Bocharov told the press that the establishment of a new club would not be possible “without the development of youth football. The core of the new club should be players based from Volgograd.”
Yet, Bocharov, who was one of the main advocates of dissolving the club in the first place, has not come up with a solution to the problem of the unpaid debts of the original club. Indeed, the regional government seems to believe that the debts have been wiped off the table by simply because a new legal institution has been created.
At the same time, there is pressure on the regional administration to establish professional football in the city, as the city is currently constructing a brand new stadium with 45,000 seats for the 2018 World Cup.
The challenge by the Russian Players’ Union is not surprising, but will likely fail to stop Volgograd from playing in the third division next season. The fact that Volgograd will be hosting the World Cup will give the region enough political muscle to come out on top in any conflict with the players.
Even if the union won their case, the region would most likely simply change the name of the club, until after the 24 month ban on any entity called Rotor has passed. Hence, don’t be surprised if next season’s Rotor Volgograd performs under a different name in the PFL.
What Role Will Yelena Isinbayeva Play?
Isinbayeva’s role will also be interesting, as the two time Olympic Gold Medalist, and three time world champion, is a superstar in the Russian Federation, and might be able to bring in the necessary financial resources for Rotor to survive financially in the PFL without being completely dependent on regional administration—although, given the structure of clubs in the Russian Federation, complete independence from state funding will be impossible.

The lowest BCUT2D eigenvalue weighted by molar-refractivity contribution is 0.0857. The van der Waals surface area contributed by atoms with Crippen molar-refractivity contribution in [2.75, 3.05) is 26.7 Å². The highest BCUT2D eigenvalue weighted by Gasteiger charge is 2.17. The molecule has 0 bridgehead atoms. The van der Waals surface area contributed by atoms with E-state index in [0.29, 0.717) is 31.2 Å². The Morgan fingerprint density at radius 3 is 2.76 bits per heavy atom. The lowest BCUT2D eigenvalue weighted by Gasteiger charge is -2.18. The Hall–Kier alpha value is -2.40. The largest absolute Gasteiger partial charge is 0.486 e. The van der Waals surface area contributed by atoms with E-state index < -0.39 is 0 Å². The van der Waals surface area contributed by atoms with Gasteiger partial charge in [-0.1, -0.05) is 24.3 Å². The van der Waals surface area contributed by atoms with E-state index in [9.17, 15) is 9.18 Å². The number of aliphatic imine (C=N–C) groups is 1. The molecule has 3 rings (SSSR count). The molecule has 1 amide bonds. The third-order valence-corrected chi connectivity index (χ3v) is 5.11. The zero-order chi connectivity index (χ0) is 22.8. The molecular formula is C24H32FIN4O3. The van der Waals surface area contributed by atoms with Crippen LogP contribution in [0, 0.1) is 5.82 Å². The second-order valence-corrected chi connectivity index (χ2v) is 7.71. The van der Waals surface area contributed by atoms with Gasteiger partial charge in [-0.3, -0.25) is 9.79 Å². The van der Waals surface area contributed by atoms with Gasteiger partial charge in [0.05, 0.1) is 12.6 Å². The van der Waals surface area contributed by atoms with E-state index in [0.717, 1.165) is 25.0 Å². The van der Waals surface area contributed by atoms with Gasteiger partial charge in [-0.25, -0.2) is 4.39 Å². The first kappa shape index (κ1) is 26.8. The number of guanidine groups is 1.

The pole-vaulter might find that she has extra time on her hands this summer, as her place in the Olympics is in jeopardy due to the fact that the IAAF has banned Russian athletes from participating in the Summer Olympics in Rio de Janeiro this August. Isinbayeva has applied to take part in the games, but it remains to be seen whether she will be allowed to go. She is now 34-years-old, and a role at a newly created football club in Volgograd could be a perfect way for her to build a CV for whatever comes after her successful athletic career.
Of course, all of this depends on how the RFU handles the complaint by the players’ union, and also on the political will of the regional administration. Plainly, there needs to be attention given to the legitimate question regarding whether Volgograd should have a new version of a club while several players, and staff are still waiting to receive their wages from the original club.
Manuel Veth is a freelance journalist, and holder of a Doctorate of Philosophy in History from King’s College London. His thesis is titled: “Selling the People’s Game: Football’s transition from Communism to Capitalism in the Soviet Union and its Successor States”, and will be available soon. Originally from Munich, Manuel has lived in Amsterdam, Kyiv, Moscow, Tbilisi, London, and currently is located in Victoria BC, Canada. Follow Manuel on Twitter @homosovieticus